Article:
China’s renewed crackdown on the cryptocurrency industry has wiped off around $400 billion in value from the total digital currency market since Friday when a major bitcoin mining hub ordered miners to shut down operations.
Bitcoin was down by more than 8% in the last 24 hours, at $29,791, at around 8:40 a.m. ET on Tuesday. It broke below $30,000 for the first time since Jan. 27, according to CoinDesk data. Other cryptocurrencies including ether and XRP were also sharply lower.
Over the past few days, China has stepped up its efforts to rein in the country’s cryptocurrency industry.
Mining ban, PBOC warning
Authorities in China’s Sichuan province ordered cryptocurrency miners to shut down their operations, according to multiple media reports. Sichuan is one of the biggest bitcoin mining centers in China.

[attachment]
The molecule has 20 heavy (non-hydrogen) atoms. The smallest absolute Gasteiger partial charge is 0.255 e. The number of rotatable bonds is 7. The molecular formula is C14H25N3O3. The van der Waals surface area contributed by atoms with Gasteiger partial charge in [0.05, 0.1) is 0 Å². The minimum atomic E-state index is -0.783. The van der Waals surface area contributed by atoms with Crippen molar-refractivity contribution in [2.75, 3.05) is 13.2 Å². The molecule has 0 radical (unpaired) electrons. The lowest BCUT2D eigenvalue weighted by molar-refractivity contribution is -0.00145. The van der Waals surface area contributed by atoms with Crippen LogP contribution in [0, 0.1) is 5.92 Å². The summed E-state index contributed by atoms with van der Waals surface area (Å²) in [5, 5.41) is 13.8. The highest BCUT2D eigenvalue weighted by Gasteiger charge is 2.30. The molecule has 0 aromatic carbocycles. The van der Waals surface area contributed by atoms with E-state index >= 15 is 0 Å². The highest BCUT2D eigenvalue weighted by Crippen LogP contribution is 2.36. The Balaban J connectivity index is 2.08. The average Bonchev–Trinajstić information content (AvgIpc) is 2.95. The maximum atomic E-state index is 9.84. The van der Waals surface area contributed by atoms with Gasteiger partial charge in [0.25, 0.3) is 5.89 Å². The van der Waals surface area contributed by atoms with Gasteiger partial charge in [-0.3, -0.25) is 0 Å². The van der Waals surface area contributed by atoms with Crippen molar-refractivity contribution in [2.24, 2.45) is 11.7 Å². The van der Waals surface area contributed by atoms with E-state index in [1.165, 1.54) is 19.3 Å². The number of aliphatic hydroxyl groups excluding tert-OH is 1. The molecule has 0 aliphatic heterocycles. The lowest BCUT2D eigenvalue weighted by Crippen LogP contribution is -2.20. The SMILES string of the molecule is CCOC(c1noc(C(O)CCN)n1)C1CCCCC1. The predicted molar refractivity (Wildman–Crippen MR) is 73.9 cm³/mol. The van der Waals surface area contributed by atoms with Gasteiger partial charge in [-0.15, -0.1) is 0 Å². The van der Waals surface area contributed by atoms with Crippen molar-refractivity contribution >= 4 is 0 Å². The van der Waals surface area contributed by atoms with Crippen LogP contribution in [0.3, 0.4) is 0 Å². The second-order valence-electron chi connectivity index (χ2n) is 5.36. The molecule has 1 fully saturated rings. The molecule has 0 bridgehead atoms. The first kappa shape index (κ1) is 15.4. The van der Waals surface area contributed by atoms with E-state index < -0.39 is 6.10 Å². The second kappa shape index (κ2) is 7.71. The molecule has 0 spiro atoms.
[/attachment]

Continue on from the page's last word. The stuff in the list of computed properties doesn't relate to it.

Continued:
Many bitcoin mines in the southwestern Chinese province were closed as of Sunday, according to state-backed tabloid the Global Times.
These are not new rules, but the PBOC’s comments show how China’s top regulators are stepping up monitoring financial institutions related to cryptocurrencies.
China banned local cryptocurrency exchanges in 2017 forcing them to move offshore. That did not stop Chinese traders from buying and selling digital coins, though it added a layer of complexity to crypto trading.
Chinese traders would have to move their Chinese yuan to a platform to buy crypto. That would be done via e-payments service like Alipay or a bank account. So the PBOC’s latest reminder to financial institutions could be looking to stamp this out further.
Since Friday, when the Sichuan authorities notified miners to shut down operations, bitcoin is down around 16%. The central bank notice added further pressure.
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